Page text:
Yesterday The Washington Free Beacon posted an article about legislation sponsored by Sen. Tom Cotton (R., Ark.) and Rep. Mike Gallagher (R., Wis.). The legislation would bring back pharmaceutical manufacturing from China to America, aiming to reduce a dependency that could seriously limit the U.S. coronavirus response.
The article reports:
Cotton’s is just the latest proposal to onshore pharmaceutical supply chains, including a similar one from Sen. Marco Rubio (R., Fla.) and rumblings from the White House about a “buy American” executive order. Prompted by the coronavirus pandemic, many are beginning to see the cost-savings from Chinese-made pharmaceuticals as not worth the risk of undersupply during another pandemic, or during a potential conflict with America’s main geostrategic rival.
“China unleashed this plague on the world, and China has to be held accountable,” said Cotton during a Fox News interview Wednesday evening. “It’s too grave a threat to let our health rest on Chinese drugs.”
The Cotton bill would directly target Chinese API producers, requiring the FDA to track the point of origin for APIs and drugs made outside of the United States, as well as requiring drug companies to list the country of origin for APIs on their products. It would also prohibit all federal entities—including the Departments of Health and Human Services, Veterans Affairs, and Defense—from purchasing drugs that use APIs made in China.
The bill also aims to bolster domestic pharmaceutical production capacity. It would allow domestic manufacturers to immediately expense the costs of expanding production capacity, giving such businesses a major write-off on their taxes. If successful, that provision could help U.S.-based manufacturers compete with lower-cost Chinese ones, keeping drug prices low even as production moves back to the United States.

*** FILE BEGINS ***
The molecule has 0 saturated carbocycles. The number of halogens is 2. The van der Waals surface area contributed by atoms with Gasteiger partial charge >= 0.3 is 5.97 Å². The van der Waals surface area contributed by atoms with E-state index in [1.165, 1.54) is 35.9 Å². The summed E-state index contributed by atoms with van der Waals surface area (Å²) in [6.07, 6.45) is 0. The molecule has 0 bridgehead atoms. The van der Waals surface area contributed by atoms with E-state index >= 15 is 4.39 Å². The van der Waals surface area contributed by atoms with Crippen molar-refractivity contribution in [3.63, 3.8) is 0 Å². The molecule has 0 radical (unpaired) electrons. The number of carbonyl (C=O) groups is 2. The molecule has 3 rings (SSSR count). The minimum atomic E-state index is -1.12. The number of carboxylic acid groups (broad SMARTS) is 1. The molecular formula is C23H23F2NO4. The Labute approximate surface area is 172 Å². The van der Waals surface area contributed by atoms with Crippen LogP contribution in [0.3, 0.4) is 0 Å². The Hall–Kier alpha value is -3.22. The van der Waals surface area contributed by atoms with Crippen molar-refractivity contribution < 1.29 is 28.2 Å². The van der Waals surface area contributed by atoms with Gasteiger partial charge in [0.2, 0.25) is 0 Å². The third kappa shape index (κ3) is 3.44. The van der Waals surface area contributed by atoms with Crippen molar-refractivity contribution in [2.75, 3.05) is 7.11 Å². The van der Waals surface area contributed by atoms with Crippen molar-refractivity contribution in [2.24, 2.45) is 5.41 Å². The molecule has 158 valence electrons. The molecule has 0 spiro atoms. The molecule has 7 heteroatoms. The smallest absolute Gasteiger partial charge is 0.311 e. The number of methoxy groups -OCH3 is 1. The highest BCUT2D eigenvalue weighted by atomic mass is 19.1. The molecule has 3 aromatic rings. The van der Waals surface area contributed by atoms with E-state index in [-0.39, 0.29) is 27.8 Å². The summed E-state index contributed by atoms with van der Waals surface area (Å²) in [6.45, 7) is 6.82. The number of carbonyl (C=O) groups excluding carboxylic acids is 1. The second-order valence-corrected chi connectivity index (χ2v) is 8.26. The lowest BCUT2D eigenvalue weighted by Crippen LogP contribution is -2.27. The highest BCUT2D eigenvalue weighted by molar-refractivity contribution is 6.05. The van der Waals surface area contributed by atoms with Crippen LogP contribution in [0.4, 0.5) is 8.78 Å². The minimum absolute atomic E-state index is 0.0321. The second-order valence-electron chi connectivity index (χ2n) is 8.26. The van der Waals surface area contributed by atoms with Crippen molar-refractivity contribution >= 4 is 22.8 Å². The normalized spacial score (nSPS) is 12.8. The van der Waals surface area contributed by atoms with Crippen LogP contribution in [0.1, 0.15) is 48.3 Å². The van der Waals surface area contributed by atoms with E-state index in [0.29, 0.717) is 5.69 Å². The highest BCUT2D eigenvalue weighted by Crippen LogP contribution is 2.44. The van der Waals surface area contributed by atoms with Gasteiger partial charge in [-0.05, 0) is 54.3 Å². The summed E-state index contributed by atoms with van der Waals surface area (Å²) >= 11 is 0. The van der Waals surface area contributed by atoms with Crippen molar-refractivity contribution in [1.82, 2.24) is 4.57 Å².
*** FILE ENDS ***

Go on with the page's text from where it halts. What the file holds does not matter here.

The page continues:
The really positive aspect of this is the tax break–unless drugs manufactured in America have a lower price than those manufactured in China, Americans won’t buy them. Any bill that aims to bring manufacturing back to America needs to consider the cost of making whatever is manufactured. We have cheap energy right now, and our corporate tax policies generally make America a good place to do business. Both of these factors are the result of having a businessman in the White House.
The article concludes:
Perhaps, in part, because of these profits, discussion of repatriating pharmaceutical production appears to have spooked Chinese authorities. In a Tuesday tweet, the country’s ministry of foreign affairs claimed that “trying to move medical supply chains back to the U.S. from China is unrealistic and unhelpful,” adding that it would be “a wrong remedy for #COVID19 pandemic.”